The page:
Last night, Duke super-recruit Austin Rivers, the number one overall prospect in the class of 2011, rocked the McDonald’s All-American Game skills competition known as Powerade Jam Fest. What event elicited the loudest roar from the crowd at the Chicago State Convocation Center? Austin revealing his warm-up to display his father’s old school Atlanta Hawks #25 jersey while competing in the dunk competition.
The gesture signified how close the father-son duo truly is.
“We have a normal father-son relationship, I go to him for the same things that a kid would go to his father,” Austin said about his Dad Glenn “Doc” Rivers.
“But when it comes to basketball, I do go to him a lot because he knows the game well. He does coach me at times, but he never forces me or pushes me.”
By Paul M. Banks
It must be hard to not seek coaching, and vice versa to dispense coaching nuggets of information when you have the 2000 NBA Coach of the Year and 2008 World Champion Coach living under the same roof as a blue-chip prospect.
“He has it from within,” Glenn or “Doc,” the current Coach of the Boston Celtics said of his son Austin.
“Sure we’re involved but at the end of the day it has to be a fire within. I’m sure all of you have been to AAU tournaments where you’ve seen parents screaming and yelling and coaching, but I made the choice early on, I’ll let the coaches coach, and I’ll try to get Austin to clean his room and do his homework, and I think that’s the way it should be.”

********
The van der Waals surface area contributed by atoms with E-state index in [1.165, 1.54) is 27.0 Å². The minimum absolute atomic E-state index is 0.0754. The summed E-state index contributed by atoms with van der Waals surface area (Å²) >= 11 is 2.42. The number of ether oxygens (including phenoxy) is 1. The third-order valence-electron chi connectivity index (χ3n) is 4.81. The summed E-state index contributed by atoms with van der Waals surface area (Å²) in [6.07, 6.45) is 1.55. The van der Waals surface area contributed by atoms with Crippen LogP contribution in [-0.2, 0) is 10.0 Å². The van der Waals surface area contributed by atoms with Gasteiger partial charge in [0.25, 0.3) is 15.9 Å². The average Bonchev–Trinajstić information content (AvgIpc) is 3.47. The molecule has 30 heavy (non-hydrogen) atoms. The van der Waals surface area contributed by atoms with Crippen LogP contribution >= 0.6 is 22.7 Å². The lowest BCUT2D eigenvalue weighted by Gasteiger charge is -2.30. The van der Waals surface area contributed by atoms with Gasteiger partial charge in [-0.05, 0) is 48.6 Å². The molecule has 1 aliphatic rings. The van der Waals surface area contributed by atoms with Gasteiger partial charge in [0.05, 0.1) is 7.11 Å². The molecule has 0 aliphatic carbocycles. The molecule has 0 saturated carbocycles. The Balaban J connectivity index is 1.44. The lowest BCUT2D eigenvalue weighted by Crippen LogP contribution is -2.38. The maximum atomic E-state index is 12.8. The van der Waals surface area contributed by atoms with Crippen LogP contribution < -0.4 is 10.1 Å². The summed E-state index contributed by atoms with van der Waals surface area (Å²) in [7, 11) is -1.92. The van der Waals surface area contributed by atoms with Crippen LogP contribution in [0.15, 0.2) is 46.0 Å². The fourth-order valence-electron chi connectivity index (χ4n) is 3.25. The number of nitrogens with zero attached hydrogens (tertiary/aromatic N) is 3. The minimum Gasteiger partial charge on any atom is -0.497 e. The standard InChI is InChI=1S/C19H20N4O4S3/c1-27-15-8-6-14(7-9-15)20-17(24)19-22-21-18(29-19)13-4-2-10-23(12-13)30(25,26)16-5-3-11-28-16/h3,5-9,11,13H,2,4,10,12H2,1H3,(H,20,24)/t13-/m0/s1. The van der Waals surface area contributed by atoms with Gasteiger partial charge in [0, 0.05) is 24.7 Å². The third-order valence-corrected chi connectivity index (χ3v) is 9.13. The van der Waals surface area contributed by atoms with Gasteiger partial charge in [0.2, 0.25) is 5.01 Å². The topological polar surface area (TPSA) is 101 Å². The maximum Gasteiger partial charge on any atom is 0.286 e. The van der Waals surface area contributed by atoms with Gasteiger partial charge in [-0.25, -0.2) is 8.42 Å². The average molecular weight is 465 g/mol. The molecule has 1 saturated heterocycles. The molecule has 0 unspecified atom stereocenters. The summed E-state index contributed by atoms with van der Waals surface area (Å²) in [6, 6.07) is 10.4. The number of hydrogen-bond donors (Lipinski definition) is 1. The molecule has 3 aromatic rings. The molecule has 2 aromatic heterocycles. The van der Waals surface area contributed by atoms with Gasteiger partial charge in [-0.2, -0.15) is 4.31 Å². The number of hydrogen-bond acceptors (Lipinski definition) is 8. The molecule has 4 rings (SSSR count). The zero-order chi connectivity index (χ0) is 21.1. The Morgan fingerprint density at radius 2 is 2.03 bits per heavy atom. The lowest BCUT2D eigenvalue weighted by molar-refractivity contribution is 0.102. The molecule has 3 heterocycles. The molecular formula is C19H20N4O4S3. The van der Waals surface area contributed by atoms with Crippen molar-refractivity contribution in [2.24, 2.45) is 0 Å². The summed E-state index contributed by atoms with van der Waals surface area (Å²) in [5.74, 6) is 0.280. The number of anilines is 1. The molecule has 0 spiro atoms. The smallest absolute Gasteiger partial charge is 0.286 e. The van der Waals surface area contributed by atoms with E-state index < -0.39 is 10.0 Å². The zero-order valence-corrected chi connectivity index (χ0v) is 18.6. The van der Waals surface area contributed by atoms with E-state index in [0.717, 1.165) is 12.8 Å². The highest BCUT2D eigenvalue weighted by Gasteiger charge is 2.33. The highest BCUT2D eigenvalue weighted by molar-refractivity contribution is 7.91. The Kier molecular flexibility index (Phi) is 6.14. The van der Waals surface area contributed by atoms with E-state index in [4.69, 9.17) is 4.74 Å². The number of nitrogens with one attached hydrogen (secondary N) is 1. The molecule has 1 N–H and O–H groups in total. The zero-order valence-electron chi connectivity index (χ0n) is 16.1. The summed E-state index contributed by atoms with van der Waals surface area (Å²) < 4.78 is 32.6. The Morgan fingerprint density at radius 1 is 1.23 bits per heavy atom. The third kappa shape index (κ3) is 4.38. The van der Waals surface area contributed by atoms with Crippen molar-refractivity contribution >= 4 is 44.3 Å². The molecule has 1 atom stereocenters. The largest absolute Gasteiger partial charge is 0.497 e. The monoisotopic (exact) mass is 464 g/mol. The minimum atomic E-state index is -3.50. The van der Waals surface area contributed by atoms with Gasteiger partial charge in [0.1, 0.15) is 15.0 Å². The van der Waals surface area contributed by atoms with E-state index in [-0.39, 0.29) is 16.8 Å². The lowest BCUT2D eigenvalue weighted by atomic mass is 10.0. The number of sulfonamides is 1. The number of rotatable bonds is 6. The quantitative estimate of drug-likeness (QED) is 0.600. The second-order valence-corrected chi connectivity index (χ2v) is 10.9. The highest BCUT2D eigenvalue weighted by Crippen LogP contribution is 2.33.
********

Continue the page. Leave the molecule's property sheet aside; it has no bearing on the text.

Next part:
The Rivers are obviously a very talented family, and Doc took time out of his busy schedule to be with his son in Chicago when Austin was awarded the Morgan Wooten National Player of the Year Award. At the press conference, Austin talked about his influence.
“The best advice I ever received from him is to never settle. These awards mean a lot to me, but I still have a lot to improve on and a lot to accomplish, there are standards I haven’t met yet and that keeps me moving.”
And of course there’s a lot of friendly rivalry and healthy competition between the two Rivers.
“I just know that if my high school team would play his high school team, they would dominate,” Austin said. Of course, Doc begs to differ.
Being from the second city, Doc Rivers was a legend on the Chicago playgrounds a generation ago, and the Rivers are just the second father-son duo to play in the McDonald’s All-American game. This will be the first time the all-star game will held in the Chi since 1982.
“I don’t know if there a better place to grow than this area, because it supports high school athletics so well,” Doc said of Chicago.